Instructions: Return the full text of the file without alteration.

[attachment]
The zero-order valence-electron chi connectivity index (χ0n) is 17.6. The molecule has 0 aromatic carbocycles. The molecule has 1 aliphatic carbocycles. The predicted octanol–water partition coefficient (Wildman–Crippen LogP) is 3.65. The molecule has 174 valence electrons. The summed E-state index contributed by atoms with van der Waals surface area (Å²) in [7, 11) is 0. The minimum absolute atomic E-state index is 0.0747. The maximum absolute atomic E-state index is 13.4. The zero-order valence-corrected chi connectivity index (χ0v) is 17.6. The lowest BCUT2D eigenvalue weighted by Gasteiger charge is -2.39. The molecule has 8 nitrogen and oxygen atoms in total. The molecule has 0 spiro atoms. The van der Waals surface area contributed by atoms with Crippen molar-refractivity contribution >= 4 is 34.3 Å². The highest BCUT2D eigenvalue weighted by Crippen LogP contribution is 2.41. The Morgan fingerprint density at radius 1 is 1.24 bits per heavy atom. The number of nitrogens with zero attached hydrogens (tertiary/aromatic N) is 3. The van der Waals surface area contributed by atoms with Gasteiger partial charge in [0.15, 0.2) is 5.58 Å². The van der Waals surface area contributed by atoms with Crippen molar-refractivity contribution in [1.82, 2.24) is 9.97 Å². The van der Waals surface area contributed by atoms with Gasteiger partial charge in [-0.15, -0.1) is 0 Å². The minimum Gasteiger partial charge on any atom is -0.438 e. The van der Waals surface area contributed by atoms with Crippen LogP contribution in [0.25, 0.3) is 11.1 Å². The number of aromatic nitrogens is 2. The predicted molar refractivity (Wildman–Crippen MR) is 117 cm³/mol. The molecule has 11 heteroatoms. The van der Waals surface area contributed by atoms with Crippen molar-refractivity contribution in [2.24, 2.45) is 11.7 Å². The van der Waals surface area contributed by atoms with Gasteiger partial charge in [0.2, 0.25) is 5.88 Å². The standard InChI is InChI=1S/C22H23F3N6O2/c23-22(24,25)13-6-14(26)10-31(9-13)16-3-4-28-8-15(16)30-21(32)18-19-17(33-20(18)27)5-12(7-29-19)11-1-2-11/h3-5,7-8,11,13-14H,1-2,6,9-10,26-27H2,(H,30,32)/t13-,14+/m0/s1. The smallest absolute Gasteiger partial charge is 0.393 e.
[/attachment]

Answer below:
The zero-order valence-electron chi connectivity index (χ0n) is 17.6. The molecule has 0 aromatic carbocycles. The molecule has 1 aliphatic carbocycles. The predicted octanol–water partition coefficient (Wildman–Crippen LogP) is 3.65. The molecule has 174 valence electrons. The summed E-state index contributed by atoms with van der Waals surface area (Å²) in [7, 11) is 0. The minimum absolute atomic E-state index is 0.0747. The maximum absolute atomic E-state index is 13.4. The zero-order valence-corrected chi connectivity index (χ0v) is 17.6. The lowest BCUT2D eigenvalue weighted by Gasteiger charge is -2.39. The molecule has 8 nitrogen and oxygen atoms in total. The molecule has 0 spiro atoms. The van der Waals surface area contributed by atoms with Crippen molar-refractivity contribution >= 4 is 34.3 Å². The highest BCUT2D eigenvalue weighted by Crippen LogP contribution is 2.41. The Morgan fingerprint density at radius 1 is 1.24 bits per heavy atom. The number of nitrogens with zero attached hydrogens (tertiary/aromatic N) is 3. The van der Waals surface area contributed by atoms with Gasteiger partial charge in [0.15, 0.2) is 5.58 Å². The van der Waals surface area contributed by atoms with Crippen molar-refractivity contribution in [1.82, 2.24) is 9.97 Å². The van der Waals surface area contributed by atoms with Gasteiger partial charge in [-0.15, -0.1) is 0 Å². The minimum Gasteiger partial charge on any atom is -0.438 e. The van der Waals surface area contributed by atoms with Crippen LogP contribution in [0.25, 0.3) is 11.1 Å². The number of aromatic nitrogens is 2. The predicted molar refractivity (Wildman–Crippen MR) is 117 cm³/mol. The molecule has 11 heteroatoms. The van der Waals surface area contributed by atoms with Crippen molar-refractivity contribution in [2.24, 2.45) is 11.7 Å². The van der Waals surface area contributed by atoms with Gasteiger partial charge in [0.2, 0.25) is 5.88 Å². The standard InChI is InChI=1S/C22H23F3N6O2/c23-22(24,25)13-6-14(26)10-31(9-13)16-3-4-28-8-15(16)30-21(32)18-19-17(33-20(18)27)5-12(7-29-19)11-1-2-11/h3-5,7-8,11,13-14H,1-2,6,9-10,26-27H2,(H,30,32)/t13-,14+/m0/s1. The smallest absolute Gasteiger partial charge is 0.393 e.